Where the Court of Appeals holds that certain specified evidence in negligence cases is insufficient to show that the alleged negligence was the proximate cause of the injuries, the further holding by that court that the self-serving declaration of one since deceased, introduced without objection, has probative value, and that together with the other evidence is sufficient to prove proximate cause, is erroneous insofar as the self-serving declarations are concerned. However, the Court of Appeals was correct in affirming the trial court's judgment overruling the defendants' motions for judgments notwithstanding the mistrial for the reason that there was prima facie res gestae evidence for the consideration of a jury.
We granted certiorari to review the rulings and judgments of the Court of Appeals in these cases: Glynn Plymouth, Inc. v. Davis, Chrysler Motors Corporation v. Davis, 120 Ga. App. 475 (170 SE2d 848)
. We repeat the statement of facts preceding the opinions of the Court of Appeals and the rulings of the court on the specific issues ruled on. The issues defined by the Court of Appeals are clear and pinpointed to such an extent that there can be no doubt what it meant as to the sole issue determining whether its ruling is right or wrong:
"James M. Davis had served as manager-president of Glynn Plymouth, Inc., until February 15, 1966, at which time he severed this connection to go into another business. On February 19, 1966, he purchased from Glynn Plymouth a 1966 Plymouth Belvedere station wagon which he had previously used as a demonstrator and which his wife had also driven. On March 3, 1996, Mr. Davis was returning to Brunswick from Savannah traveling east on U. S. Highway No. 84 towards a railroad crossing at approximately 60 m.p.h. when the red blinker lights at the crossing began to flash indicating the approach of a train. Mr. Davis applied the brakes to the automobile, whereupon it veered off slightly to the right where the right front wheel came onto the shoulder, and the automobile then came back onto the highway, veered sharply to the left, and came to rest in a ditch against the railroad embankment on the left side of the highway approximately four or five feet from the tracks. There were no witnesses to the collision other than Mr. Davis, who was hospitalized for injuries to his ankle and subsequently released. On April 21, however, he died from a blood clot which broke loose from the injured area and lodged in his lung.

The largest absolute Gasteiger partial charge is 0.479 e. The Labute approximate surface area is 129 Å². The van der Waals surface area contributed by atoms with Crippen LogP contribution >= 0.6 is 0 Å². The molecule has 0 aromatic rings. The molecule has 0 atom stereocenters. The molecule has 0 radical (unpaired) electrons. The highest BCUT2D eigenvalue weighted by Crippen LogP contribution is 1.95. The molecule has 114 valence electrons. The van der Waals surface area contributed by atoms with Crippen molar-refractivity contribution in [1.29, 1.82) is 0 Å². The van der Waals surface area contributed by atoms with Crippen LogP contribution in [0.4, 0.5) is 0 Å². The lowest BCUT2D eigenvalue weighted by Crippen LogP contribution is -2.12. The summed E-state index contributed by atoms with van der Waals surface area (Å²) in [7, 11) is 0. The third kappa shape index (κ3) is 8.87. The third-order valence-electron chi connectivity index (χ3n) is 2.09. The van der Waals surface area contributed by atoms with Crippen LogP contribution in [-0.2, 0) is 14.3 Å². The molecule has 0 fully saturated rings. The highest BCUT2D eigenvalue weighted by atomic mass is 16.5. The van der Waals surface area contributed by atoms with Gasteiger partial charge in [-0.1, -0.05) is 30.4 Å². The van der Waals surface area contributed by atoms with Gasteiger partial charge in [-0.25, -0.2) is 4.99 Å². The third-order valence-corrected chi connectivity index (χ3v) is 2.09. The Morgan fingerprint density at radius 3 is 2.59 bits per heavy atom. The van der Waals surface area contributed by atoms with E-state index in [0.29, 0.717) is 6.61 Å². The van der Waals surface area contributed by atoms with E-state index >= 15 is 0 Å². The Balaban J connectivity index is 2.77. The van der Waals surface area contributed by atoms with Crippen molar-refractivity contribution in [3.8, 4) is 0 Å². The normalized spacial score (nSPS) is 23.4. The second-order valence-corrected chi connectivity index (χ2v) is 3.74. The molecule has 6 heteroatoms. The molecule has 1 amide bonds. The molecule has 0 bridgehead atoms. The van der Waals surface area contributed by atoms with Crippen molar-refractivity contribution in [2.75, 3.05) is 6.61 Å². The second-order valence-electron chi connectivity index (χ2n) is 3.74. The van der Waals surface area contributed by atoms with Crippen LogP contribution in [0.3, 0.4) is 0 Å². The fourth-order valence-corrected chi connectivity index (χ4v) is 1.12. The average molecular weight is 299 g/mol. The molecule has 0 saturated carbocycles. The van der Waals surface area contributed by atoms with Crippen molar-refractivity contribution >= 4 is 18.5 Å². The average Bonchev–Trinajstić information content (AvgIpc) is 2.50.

"Mrs. Davis, plaintiff here, brought suit on April 27, 1967, for his wrongful death, alleging that Chrysler Motors Corporation had sold through Glynn Plymouth an automobile which was defective by virtue of improperly tightened suspension bolts and brake drums which were 'out of round.' It was contended that these defects caused Mr. Davis to lose control of the automobile; and liability was sought to be imposed upon Chrysler for negligence in selling the car with its manufacturing defects through Glynn Plymouth, and upon Glynn Plymouth for its negligence in failing to inspect, discover, and repair the defects.
"Upon trial both defendants made motions for directed verdict at the close of all the evidence, which were denied. The jurors were then unable to reach a verdict, and a mistrial was declared. Defendants now appeal from the orders overruling their respective motions for judgment notwithstanding mistrial, the statutory certificate having been obtained from the trial judge. Code Ann. 6-701 (a) 2." P. 476.
The Court of Appeals ruled as to both defendants, now petitioners in certiorari, that there was no evidence to authorize a finding that the suspension system of the automobile in which the plaintiff's husband was riding when he was injured was defective. That left the questions (1) whether there was evidence to authorize a finding that both defendants were negligent as charged as related to the defective brakes and (2) whether the evidence was sufficient to authorize a finding that the defendants were negligent as to the specifications of negligence as to defective brakes. The court went on to hold that without the evidence introduced without objection as to what Mr. Davis, the deceased husband, told others in regard to the occurrence, there was no sufficient evidence of a causal connection between the defective brakes and the collision. There is no petition to this court for writ of certiorari to review this ruling and this leaves us with the question to decide in this case and that is, whether the declarations of Mr. Davis have any probative value, even if admitted without objection.